Reinberger Review: “Ghost”

Ghost

Reynolds, Jason. (2016). Ghost. Somerville, MA: Candlewick Press. 246 pages.

Audience – Grades 6+

Review By:

Kayla Hlad (she/her)

MLIS Student, Kent State University iSchool

 In Ghost, Castle (AKA Ghost) finds a new passion, friends, hope, and his own greatness in a place he never thought to look: the track. Castle knows he can run; when his father threatened him and his mother with a gun, he relied on those feet. But even with this natural speed, his experience on the Defenders track team is not without its hurdles.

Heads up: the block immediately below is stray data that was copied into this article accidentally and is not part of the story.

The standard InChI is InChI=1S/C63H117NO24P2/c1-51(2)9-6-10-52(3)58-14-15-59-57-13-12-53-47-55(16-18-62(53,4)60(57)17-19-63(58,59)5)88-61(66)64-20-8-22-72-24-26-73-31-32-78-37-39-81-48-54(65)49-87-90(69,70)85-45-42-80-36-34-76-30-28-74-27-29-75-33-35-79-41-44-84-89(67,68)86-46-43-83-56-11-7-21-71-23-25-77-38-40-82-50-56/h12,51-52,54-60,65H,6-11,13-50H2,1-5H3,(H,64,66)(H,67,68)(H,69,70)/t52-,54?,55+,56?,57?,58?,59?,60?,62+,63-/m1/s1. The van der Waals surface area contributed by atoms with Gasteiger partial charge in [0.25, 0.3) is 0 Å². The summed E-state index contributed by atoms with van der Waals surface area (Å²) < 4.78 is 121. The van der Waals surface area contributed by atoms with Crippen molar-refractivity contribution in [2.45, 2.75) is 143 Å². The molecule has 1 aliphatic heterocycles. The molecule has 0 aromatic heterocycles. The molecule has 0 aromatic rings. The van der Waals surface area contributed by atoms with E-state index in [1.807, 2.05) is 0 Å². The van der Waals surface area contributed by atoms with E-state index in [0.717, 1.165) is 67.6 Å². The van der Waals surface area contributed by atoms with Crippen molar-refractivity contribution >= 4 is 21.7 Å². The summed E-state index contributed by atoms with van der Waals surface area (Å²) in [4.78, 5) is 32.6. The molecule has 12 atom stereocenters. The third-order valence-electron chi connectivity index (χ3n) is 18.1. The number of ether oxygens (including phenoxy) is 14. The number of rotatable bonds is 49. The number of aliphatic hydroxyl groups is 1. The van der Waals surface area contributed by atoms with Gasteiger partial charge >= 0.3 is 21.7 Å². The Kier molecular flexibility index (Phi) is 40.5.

A National Book Award Finalist in 2016, Ghost is just one of Jason Reynolds’ many works that have received recognition within the world of youth literature. Its triumphant narrative is perfect for middle schoolers, especially any young boy of color who too rarely sees an image of himself empathetically and realistically portrayed in text. The thought processes, life story, interests, and values are highly relatable, and Castle is a character that anyone can get behind. His mistakes are depicted with nuance and understanding, and the pure joy he experiences at moments of triumph are contagious. The line spacing, length of the chapters, and pacing are all perfect for the young teen reader. The conflict resolution will also be to most tweens’ tastes‒the main character doesn’t have to dwell in their mistakes for too long and the consequences are fair. It’s so engaging, most readers won’t want to stop with Ghost. Lucky for them, there are three more novels in this series!

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